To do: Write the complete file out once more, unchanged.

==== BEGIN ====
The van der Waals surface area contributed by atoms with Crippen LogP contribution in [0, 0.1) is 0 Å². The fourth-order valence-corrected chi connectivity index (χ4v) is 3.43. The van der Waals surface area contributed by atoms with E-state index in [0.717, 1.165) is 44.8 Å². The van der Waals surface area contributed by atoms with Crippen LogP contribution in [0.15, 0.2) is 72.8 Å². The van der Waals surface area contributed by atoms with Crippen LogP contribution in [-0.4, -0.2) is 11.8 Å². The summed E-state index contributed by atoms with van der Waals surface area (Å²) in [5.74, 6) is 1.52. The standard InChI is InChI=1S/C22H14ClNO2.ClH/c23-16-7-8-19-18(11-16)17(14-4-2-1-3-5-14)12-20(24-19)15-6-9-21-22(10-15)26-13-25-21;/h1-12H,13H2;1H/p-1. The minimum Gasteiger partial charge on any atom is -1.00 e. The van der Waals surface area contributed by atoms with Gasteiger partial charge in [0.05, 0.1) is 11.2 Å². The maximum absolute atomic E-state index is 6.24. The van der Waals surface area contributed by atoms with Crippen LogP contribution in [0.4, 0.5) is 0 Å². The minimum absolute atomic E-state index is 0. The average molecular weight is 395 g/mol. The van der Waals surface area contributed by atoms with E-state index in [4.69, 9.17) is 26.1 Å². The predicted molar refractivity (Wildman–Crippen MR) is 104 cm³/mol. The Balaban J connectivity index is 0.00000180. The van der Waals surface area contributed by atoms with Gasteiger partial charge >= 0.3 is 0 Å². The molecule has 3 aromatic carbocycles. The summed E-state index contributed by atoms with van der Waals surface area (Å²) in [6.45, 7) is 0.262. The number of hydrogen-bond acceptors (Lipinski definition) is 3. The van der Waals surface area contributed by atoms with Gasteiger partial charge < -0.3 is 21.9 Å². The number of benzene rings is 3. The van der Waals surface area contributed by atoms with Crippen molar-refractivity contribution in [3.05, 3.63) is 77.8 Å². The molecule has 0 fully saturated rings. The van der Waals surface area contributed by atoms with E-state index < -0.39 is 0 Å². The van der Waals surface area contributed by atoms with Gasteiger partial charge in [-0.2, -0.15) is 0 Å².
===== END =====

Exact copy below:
The van der Waals surface area contributed by atoms with Crippen LogP contribution in [0, 0.1) is 0 Å². The fourth-order valence-corrected chi connectivity index (χ4v) is 3.43. The van der Waals surface area contributed by atoms with E-state index in [0.717, 1.165) is 44.8 Å². The van der Waals surface area contributed by atoms with Crippen LogP contribution in [0.15, 0.2) is 72.8 Å². The van der Waals surface area contributed by atoms with Crippen LogP contribution in [-0.4, -0.2) is 11.8 Å². The summed E-state index contributed by atoms with van der Waals surface area (Å²) in [5.74, 6) is 1.52. The standard InChI is InChI=1S/C22H14ClNO2.ClH/c23-16-7-8-19-18(11-16)17(14-4-2-1-3-5-14)12-20(24-19)15-6-9-21-22(10-15)26-13-25-21;/h1-12H,13H2;1H/p-1. The minimum Gasteiger partial charge on any atom is -1.00 e. The van der Waals surface area contributed by atoms with Gasteiger partial charge in [0.05, 0.1) is 11.2 Å². The maximum absolute atomic E-state index is 6.24. The van der Waals surface area contributed by atoms with Crippen LogP contribution in [0.4, 0.5) is 0 Å². The minimum absolute atomic E-state index is 0. The average molecular weight is 395 g/mol. The van der Waals surface area contributed by atoms with E-state index in [4.69, 9.17) is 26.1 Å². The predicted molar refractivity (Wildman–Crippen MR) is 104 cm³/mol. The Balaban J connectivity index is 0.00000180. The van der Waals surface area contributed by atoms with Gasteiger partial charge >= 0.3 is 0 Å². The molecule has 3 aromatic carbocycles. The summed E-state index contributed by atoms with van der Waals surface area (Å²) in [6.45, 7) is 0.262. The number of hydrogen-bond acceptors (Lipinski definition) is 3. The van der Waals surface area contributed by atoms with Gasteiger partial charge < -0.3 is 21.9 Å². The number of benzene rings is 3. The van der Waals surface area contributed by atoms with Crippen molar-refractivity contribution in [3.05, 3.63) is 77.8 Å². The molecule has 0 fully saturated rings. The van der Waals surface area contributed by atoms with E-state index < -0.39 is 0 Å². The van der Waals surface area contributed by atoms with Gasteiger partial charge in [-0.2, -0.15) is 0 Å².